The first instalment of Great Irish Journeys (RTÉ One) gave presenter Gráinne Seoige lots of opportunities to look crestfallen as she travelled the country contemplating our time-honoured status as Most Oppressed People Ever.
Her companion on the pilgrimage was Scottish man of letters Thomas Carlyle, dead for the past 122 years but still capable of causing Gráinne a deep sorrow that stemmed from his contempt for the famine-stricken people he encountered when he toured here with Charles Gavan Duffy in 1849.
Gráinne, who seemed not to have heard of the anti-Irish and anti-Catholic Carlyle before embarking on her trip, couldn't get over his scorn for the country – indeed, she confessed that she found his lack of common humanity to be quite "gobsmacking".
By contrast, Gráinne's humanity was evident in every shot, her furrowed brow and mournful expression to the fore as she found herself continuously confronted by the Calvinist's haughty indifference to what he saw around him. "I was right glad to get away," he wrote of a mass family burial in a Kilkenny workhouse, causing Gráinne to reflect on the ghastly conditions that led to these deaths. "I don't like to see children suffer," she revealed. "I find it very hard as a mother to process."
This led her to get quite stroppy about Carlyle, deeming him to be someone who "saw everything and noticed nothing", not to mention "a Scotsman who couldn't see beyond his own prejudice". These were severe words from someone whose recent television career has mainly required her to utter feelgood inanities to pop wannabes, but clearly Carlyle had driven her to make them.
Indeed, "after ploughing through all 263 pages of his book" (Reminiscences of My Irish Journey in 1849), she was satisfied that she had "a fair measure" of the man. However, she didn't say whether she'd also read his account of The French Revolution or his musings on Heroes and Hero Worship, which provide quite another measure of the man.
I learned from Luas: A Tale of Two Trams (RTÉ One) that 75pc of the 1,000 "anti-social incidents" recorded last year by the transport network's security department occurred on the red line that runs from the Point to Tallaght and beyond. Does that mean that when the red and green lines are finally linked up four years hence, the demure middle-class suburbs of south Dublin will become a social war zone, with pitched battles between the haves and the have-nots at the affluent Dundrum Centre?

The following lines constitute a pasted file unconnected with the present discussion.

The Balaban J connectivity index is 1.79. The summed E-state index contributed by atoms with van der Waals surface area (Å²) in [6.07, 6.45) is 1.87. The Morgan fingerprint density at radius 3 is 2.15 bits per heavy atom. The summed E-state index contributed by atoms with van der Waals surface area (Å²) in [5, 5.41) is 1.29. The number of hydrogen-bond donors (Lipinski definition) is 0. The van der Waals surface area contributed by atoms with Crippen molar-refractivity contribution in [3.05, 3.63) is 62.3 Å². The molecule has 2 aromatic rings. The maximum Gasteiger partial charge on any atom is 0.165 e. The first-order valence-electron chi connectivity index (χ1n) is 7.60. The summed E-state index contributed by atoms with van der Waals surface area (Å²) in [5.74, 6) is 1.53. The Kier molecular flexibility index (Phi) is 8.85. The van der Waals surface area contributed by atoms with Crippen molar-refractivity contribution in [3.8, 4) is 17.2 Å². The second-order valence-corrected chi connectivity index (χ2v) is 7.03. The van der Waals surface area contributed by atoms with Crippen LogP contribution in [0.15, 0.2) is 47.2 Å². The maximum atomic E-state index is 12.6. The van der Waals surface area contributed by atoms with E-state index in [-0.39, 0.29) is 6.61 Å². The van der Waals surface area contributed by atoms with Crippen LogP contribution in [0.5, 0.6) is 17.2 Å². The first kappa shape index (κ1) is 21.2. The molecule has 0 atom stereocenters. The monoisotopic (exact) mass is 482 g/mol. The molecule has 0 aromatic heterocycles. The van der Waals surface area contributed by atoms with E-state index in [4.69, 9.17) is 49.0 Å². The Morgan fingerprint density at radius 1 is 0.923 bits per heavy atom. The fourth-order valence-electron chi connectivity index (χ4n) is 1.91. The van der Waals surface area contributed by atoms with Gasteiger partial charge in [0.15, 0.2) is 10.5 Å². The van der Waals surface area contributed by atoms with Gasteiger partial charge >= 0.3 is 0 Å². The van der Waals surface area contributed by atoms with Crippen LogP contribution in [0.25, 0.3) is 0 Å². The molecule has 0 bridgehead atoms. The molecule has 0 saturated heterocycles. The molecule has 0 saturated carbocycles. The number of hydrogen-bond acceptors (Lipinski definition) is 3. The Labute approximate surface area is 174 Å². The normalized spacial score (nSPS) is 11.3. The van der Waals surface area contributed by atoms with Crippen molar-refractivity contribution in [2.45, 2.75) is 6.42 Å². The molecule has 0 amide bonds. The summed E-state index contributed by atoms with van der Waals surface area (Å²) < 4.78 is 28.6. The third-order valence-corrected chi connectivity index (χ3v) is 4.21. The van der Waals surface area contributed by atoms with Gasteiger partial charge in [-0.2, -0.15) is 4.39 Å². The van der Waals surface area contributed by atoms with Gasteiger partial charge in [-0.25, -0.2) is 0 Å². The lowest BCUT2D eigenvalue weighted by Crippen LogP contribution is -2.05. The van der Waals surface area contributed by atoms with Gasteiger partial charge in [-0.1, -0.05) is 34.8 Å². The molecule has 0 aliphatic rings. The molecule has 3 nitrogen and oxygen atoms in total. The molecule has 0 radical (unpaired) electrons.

One young commuter, who used both lines daily on his way to and from work, summed up the difference between the two – when he travelled on the red line he avoided potentially dangerous eye contact by standing at the doors with his back to the carriage, whereas on the non-threatening green line he felt much more relaxed, surrounded by "people reading their newspapers on their iPads".
Maire Kearney's sprightly and engaging film offered lots of such intriguing soundbites as well as conveying quite a bit of information, too – about such matters as the powers (very limited) available to security staff, the racism encountered by immigrant personnel and the preference of many drivers and ticket inspectors for the red line, which is deemed to be a more "exciting" experience than its relatively staid green counterpart.
In The Murder Trial (Channel 4), viewers got a chance to see what actually happens in a court case, the first time that such access has been given to television cameras in these islands, though long a commonplace occurrence in the United States.
The case here involved the Edinburgh retrial of Nat Fraser, whose 2003 conviction for the murder of his wife, Arlene, had been declared "unsound" in 2011.
The evidence, both in the original trial and in this successor, was entirely circumstantial, as Arlene's body was never found and her husband's alibi proved to be watertight. Thus, the prosecution's case was that he arranged his wife's killing.
Nick Holt's intriguing film reduced a trial that lasted for weeks to two hours, a good deal of it comprising interviews conducted elsewhere with family members, including 18-year-old daughter Natalie, who fervently believed in her father's innocence, even when – as it transpired – he was convicted all over again.
Unlike their fictional television counterparts, both counsels were unfussy and unshowy when questioning witnesses, and the film deftly suggested the tedium inherent in a lengthy trial while never being tedious itself – helped by the charismatic, if silent, presence of the accused, whose facial reactions, whether frowning or amused, were all the more fascinating for being quite inscrutable.
I see that the BBC has vetoed a second season of Ben Elton's lamentable sitcom The Wright Way, yet it has mysteriously okayed a second season of Count Arthur Strong (BBC Two), co-written by Steve Delaney and Graham Linehan, who also directs.
Delaney himself plays the title character, an old comedian who's prone both to pratfalls and verbal diarrhoea and is plainly meant to be a loveable eccentric, even though his behaviour makes no psychological or dramatic sense.
The few visual gags are gruesomely laboured, while the supposed badinage is a bore. What was Linehan thinking of?